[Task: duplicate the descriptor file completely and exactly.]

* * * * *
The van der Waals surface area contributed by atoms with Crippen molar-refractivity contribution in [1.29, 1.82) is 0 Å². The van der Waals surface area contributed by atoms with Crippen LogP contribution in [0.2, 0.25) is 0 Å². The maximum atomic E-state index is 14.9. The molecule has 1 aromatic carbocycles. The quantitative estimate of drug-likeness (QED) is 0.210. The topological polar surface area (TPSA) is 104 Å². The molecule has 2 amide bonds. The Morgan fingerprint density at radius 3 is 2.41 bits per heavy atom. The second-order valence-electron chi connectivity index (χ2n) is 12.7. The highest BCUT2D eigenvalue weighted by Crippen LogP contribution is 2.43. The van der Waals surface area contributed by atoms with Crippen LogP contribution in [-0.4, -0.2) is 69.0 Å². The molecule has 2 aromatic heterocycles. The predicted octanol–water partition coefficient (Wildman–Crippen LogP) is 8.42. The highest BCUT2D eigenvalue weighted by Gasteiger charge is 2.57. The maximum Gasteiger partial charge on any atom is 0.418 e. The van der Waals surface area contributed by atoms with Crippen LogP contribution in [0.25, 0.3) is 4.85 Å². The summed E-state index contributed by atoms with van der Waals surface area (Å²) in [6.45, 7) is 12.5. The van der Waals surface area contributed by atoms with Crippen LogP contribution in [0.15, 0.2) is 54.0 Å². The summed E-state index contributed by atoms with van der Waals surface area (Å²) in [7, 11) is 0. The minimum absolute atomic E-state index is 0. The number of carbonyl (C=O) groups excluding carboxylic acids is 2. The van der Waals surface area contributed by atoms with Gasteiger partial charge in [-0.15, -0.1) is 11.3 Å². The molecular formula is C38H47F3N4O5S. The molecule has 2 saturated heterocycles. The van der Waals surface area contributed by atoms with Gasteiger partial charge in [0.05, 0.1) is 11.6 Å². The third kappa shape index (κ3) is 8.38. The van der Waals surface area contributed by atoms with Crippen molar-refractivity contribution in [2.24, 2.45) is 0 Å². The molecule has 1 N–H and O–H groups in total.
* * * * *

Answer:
The van der Waals surface area contributed by atoms with Crippen molar-refractivity contribution in [1.29, 1.82) is 0 Å². The van der Waals surface area contributed by atoms with Crippen LogP contribution in [0.2, 0.25) is 0 Å². The maximum atomic E-state index is 14.9. The molecule has 1 aromatic carbocycles. The quantitative estimate of drug-likeness (QED) is 0.210. The topological polar surface area (TPSA) is 104 Å². The molecule has 2 amide bonds. The Morgan fingerprint density at radius 3 is 2.41 bits per heavy atom. The second-order valence-electron chi connectivity index (χ2n) is 12.7. The highest BCUT2D eigenvalue weighted by Crippen LogP contribution is 2.43. The van der Waals surface area contributed by atoms with Crippen LogP contribution in [-0.4, -0.2) is 69.0 Å². The molecule has 2 aromatic heterocycles. The predicted octanol–water partition coefficient (Wildman–Crippen LogP) is 8.42. The highest BCUT2D eigenvalue weighted by Gasteiger charge is 2.57. The maximum Gasteiger partial charge on any atom is 0.418 e. The van der Waals surface area contributed by atoms with Crippen LogP contribution in [0.25, 0.3) is 4.85 Å². The summed E-state index contributed by atoms with van der Waals surface area (Å²) in [6.45, 7) is 12.5. The van der Waals surface area contributed by atoms with Crippen LogP contribution in [0.15, 0.2) is 54.0 Å². The summed E-state index contributed by atoms with van der Waals surface area (Å²) in [7, 11) is 0. The minimum absolute atomic E-state index is 0. The number of carbonyl (C=O) groups excluding carboxylic acids is 2. The van der Waals surface area contributed by atoms with Gasteiger partial charge in [-0.15, -0.1) is 11.3 Å². The molecular formula is C38H47F3N4O5S. The molecule has 2 saturated heterocycles. The van der Waals surface area contributed by atoms with Gasteiger partial charge in [0.05, 0.1) is 11.6 Å². The third kappa shape index (κ3) is 8.38. The van der Waals surface area contributed by atoms with Crippen molar-refractivity contribution in [2.24, 2.45) is 0 Å². The molecule has 1 N–H and O–H groups in total.